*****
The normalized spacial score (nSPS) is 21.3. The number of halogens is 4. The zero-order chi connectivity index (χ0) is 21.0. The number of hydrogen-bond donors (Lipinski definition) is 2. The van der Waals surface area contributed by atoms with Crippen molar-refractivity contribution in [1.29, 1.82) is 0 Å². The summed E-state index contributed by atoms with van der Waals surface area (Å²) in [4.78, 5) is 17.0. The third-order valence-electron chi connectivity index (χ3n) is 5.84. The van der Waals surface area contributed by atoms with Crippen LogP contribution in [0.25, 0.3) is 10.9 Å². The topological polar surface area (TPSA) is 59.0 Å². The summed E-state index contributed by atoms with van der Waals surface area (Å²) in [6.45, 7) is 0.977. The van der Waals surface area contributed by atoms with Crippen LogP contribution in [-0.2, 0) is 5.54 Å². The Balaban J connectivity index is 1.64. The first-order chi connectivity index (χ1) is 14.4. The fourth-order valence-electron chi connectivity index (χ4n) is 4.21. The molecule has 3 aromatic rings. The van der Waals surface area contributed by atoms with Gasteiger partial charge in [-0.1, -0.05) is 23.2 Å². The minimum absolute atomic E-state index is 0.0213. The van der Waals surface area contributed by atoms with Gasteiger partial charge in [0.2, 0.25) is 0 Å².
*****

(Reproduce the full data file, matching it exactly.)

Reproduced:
The normalized spacial score (nSPS) is 21.3. The number of halogens is 4. The zero-order chi connectivity index (χ0) is 21.0. The number of hydrogen-bond donors (Lipinski definition) is 2. The van der Waals surface area contributed by atoms with Crippen molar-refractivity contribution in [1.29, 1.82) is 0 Å². The summed E-state index contributed by atoms with van der Waals surface area (Å²) in [4.78, 5) is 17.0. The third-order valence-electron chi connectivity index (χ3n) is 5.84. The van der Waals surface area contributed by atoms with Crippen LogP contribution in [0.25, 0.3) is 10.9 Å². The topological polar surface area (TPSA) is 59.0 Å². The summed E-state index contributed by atoms with van der Waals surface area (Å²) in [6.45, 7) is 0.977. The van der Waals surface area contributed by atoms with Crippen LogP contribution in [-0.2, 0) is 5.54 Å². The Balaban J connectivity index is 1.64. The first-order chi connectivity index (χ1) is 14.4. The fourth-order valence-electron chi connectivity index (χ4n) is 4.21. The molecule has 3 aromatic rings. The van der Waals surface area contributed by atoms with Gasteiger partial charge in [-0.1, -0.05) is 23.2 Å². The minimum absolute atomic E-state index is 0.0213. The van der Waals surface area contributed by atoms with Gasteiger partial charge in [0.2, 0.25) is 0 Å².